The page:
Carlos Santana had a better season than some think, a worse season than some hoped for, and a stranger season than your average player. There was the third-base/backup catcher experiment, which was eventually abandoned. There was the brutal slump that lasted from mind April to late May, which he eventually broke out of. There will be time to talk about both those things when we get to Santana's entry in our 2014 in Review series. Today I want to highlight a more specific aspect of his season: Santana was a really good hitter, despite having a really bad batting average.
I understand why many fans have an immediate and negative reaction to Santana's .231 average. I just wish those fans would take a step back and look at other metrics, so that they'd understand Santana (not Yan Gomes, not Lonnie Chisenhall) was the Tribe's second best hitter this season, and one of the 30 or so best in baseball.
Part of the misunderstanding comes from many fans not having mentally adjusted to the current level of offense around MLB. This isn't 2000 anymore. Back then most teams had someone hitting 35+ homers, but those days are gone. Santana's 27 HR seem like only an okay total to many who are still stuck 10-20 years ago (even 5 years ago offense was a lot stronger than today), but that total led the Tribe comfortably and tied him for 17th in MLB.
The other part of the misunderstanding is a continued refusal by many to accept that getting on base is what matters most for hitters, and drawing walks is a good way of getting on base. Santana walked 113 times this year, a number only Jim Thome had ever reached before with the Indians. (Thome reached it five times, topping out at 127 walks in 1999.) Santana also topped MLB, making him the first Indians player to lead MLB since Jack Graney in 1919. (Thome led the AL three times, but never beat the NL leader.)
Lowest BA for MLB leader in walks:
- Adam Dunn (2012): .204
- Jimmy Wynn (1976): .207
- Jack Graney (1917): .228
- Carlos Santana (2014): .231
- Eddie Yost (1956): .231
As I already said, Santana's plus power and elite walk rate made him a very good offensive player, despite the low batting average. My preferred metric for hitting is wRC+. It adjust for ballparks and era, while doing a better job of weighing on-base percentage than OPS+ does.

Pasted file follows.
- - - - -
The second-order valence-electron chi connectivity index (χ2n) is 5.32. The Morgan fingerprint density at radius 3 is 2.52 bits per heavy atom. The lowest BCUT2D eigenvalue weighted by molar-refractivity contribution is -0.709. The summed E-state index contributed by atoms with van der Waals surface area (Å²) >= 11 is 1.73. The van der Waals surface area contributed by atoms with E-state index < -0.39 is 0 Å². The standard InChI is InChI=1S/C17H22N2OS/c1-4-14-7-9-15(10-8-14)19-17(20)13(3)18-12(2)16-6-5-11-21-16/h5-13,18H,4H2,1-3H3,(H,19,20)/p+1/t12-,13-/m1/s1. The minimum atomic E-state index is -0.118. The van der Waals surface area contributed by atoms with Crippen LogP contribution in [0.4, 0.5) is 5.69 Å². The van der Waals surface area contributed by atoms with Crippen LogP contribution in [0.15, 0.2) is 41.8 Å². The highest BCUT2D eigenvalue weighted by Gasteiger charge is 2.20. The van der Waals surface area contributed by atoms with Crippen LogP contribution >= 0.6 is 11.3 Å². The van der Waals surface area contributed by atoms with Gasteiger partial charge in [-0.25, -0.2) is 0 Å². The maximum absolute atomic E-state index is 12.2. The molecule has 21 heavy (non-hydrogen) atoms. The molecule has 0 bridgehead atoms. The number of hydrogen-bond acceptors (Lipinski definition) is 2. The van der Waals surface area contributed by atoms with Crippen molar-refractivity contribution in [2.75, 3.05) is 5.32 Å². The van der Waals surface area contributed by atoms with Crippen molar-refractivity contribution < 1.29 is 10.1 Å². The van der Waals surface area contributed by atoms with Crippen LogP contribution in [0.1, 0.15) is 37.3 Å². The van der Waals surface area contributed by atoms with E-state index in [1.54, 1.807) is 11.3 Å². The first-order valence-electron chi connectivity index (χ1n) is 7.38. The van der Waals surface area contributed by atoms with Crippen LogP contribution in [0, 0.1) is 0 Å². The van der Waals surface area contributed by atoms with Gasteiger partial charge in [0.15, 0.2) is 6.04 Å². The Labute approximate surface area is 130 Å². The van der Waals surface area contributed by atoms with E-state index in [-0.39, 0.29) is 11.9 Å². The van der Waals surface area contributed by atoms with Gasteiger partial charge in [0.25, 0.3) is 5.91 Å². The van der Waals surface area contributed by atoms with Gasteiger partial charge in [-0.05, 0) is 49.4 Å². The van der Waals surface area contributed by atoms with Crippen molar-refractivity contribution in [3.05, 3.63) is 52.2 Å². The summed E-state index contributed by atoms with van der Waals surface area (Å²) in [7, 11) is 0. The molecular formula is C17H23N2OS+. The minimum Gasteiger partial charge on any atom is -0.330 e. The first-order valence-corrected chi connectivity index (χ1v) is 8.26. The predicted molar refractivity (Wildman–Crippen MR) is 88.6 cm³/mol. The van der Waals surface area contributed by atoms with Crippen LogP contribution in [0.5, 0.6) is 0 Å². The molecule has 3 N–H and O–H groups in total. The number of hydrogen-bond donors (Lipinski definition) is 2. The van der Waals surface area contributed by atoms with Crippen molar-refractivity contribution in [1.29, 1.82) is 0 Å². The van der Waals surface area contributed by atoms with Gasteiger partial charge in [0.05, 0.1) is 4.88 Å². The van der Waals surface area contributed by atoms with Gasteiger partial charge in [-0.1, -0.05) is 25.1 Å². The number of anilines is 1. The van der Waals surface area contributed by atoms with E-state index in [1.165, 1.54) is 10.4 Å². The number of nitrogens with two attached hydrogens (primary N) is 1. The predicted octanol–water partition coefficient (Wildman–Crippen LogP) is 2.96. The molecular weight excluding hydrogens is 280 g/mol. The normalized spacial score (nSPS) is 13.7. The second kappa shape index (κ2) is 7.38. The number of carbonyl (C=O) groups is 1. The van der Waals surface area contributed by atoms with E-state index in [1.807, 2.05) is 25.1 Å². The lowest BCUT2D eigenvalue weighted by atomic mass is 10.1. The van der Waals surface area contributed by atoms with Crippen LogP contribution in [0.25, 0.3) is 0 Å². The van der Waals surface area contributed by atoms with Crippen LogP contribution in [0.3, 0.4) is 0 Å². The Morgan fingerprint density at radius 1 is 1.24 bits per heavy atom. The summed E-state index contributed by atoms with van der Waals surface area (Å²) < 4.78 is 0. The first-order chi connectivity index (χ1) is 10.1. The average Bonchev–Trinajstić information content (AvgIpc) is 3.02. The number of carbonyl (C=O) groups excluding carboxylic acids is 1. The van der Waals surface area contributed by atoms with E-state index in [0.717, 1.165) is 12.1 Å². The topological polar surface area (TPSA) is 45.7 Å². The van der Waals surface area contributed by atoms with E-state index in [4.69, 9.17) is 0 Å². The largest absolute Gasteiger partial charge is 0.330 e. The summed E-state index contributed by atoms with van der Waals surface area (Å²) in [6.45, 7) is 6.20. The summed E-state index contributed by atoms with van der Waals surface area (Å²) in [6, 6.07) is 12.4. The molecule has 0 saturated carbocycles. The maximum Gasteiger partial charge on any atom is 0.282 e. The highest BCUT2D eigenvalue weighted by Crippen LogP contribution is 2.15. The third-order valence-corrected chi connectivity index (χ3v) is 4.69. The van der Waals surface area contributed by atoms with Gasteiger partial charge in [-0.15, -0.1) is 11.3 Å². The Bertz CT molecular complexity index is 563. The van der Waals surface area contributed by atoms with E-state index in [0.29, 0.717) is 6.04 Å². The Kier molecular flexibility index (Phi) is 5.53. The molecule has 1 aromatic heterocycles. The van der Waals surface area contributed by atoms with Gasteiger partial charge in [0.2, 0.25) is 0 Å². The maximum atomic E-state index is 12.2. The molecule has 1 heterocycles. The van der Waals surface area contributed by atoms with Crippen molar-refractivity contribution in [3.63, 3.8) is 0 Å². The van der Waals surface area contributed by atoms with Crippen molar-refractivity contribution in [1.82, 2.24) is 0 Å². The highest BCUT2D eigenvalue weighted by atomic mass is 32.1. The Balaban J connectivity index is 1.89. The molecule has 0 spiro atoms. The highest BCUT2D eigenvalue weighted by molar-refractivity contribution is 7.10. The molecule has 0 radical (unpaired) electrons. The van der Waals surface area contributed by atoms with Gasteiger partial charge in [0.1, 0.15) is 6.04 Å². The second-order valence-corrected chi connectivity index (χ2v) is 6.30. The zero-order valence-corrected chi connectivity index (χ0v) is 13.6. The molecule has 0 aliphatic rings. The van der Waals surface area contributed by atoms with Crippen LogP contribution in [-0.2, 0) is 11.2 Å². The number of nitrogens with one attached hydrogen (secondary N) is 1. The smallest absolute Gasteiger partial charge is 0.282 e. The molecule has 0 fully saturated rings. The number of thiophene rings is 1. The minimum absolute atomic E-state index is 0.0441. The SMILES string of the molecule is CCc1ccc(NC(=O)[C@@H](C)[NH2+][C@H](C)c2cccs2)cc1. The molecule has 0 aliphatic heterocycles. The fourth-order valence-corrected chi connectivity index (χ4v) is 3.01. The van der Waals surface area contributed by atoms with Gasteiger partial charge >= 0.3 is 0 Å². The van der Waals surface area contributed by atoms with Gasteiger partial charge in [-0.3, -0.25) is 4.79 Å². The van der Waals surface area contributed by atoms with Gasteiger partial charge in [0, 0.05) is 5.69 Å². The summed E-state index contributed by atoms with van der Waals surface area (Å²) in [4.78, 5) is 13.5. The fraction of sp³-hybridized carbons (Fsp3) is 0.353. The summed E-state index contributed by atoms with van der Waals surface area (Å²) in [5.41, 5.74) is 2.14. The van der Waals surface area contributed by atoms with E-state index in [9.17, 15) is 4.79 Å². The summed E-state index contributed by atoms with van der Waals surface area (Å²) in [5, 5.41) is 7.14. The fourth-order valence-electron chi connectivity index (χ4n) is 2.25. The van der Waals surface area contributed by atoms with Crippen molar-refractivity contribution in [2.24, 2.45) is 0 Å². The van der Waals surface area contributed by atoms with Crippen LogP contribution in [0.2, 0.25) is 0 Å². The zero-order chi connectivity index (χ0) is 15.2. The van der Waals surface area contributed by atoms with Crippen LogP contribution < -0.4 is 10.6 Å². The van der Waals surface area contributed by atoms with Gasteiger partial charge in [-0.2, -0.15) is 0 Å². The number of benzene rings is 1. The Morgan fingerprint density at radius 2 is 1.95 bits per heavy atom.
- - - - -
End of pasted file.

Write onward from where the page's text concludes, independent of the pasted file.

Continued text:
Highest single-season wRC+ with batting average lower than .235:
- Harmon Killebrew (1972, .231, 141)
- Gene Tenace (1978, .224, 138)
- Mel Ott (1943, .234, 136)
- Gene Tenace (1974, .211, 135)
- Gene Tenace (1977, .233, 134)
- Carlos Pena (2009, .227, 132)
- Carlos Santana (2014, .231, 131)
- Mark McGwire (1989, .231, 131)
- Roy Cullenbine (1947, .224, 131)
- Adam Dunn (2008, .231, 130)
How about a moment of quiet reflection on Gene Tenace, one of baseball's most underrated players...
Okay, taking things back to Santana, you can see he just had one of the best seasons ever for a player with such a low batting average. Notably, Santana's 2014 season was just a little more... Santana-ish (Tenace-ious?) than usual for him, because his average was just a little lower than his career figure (.248) and his wRC+ was just a little higher than his career figure (128). So, it's not just a single season of Santana being underrated by people who are overly fixated on wRC+, it's his enture career to date.
Highest career wRC+ with BA below .250 (min. 2,000 PA):
- Gene Tenace: .241 average, 140 wRC+
- Ken Phelps: .239 average, 131 wRC+
- Mike Epstein: .234 average, 130 wRC+
- Carlos Santana: .248 average 128 wRC+
- Don Mincher: .249 average, 126 wRC+
Among all players with 2,000+ plate appearances in MLB history, Santana is in the top 8% in wRC+. (Tenace is in the top 3%!) Santana ranks 18th in franchise history in wRC+ (min. 2,000 PA), and his 2014 was the best hitting season in franchise history for a player with such a low batting average.
Highest single-season wRC+ with BA below .250 (Indians):
- Carlos Santana (2014): .231 average, 131 wRC+
- Carlos Santana (2011): .239 average, 124 wRC+
- Rocky Colavito (1966): .238 average, 122 wRC+
- Pat Seerey (1945): .237 average, 121 wRC+
- Jack Graney (1916): .241 average, 117 wRC+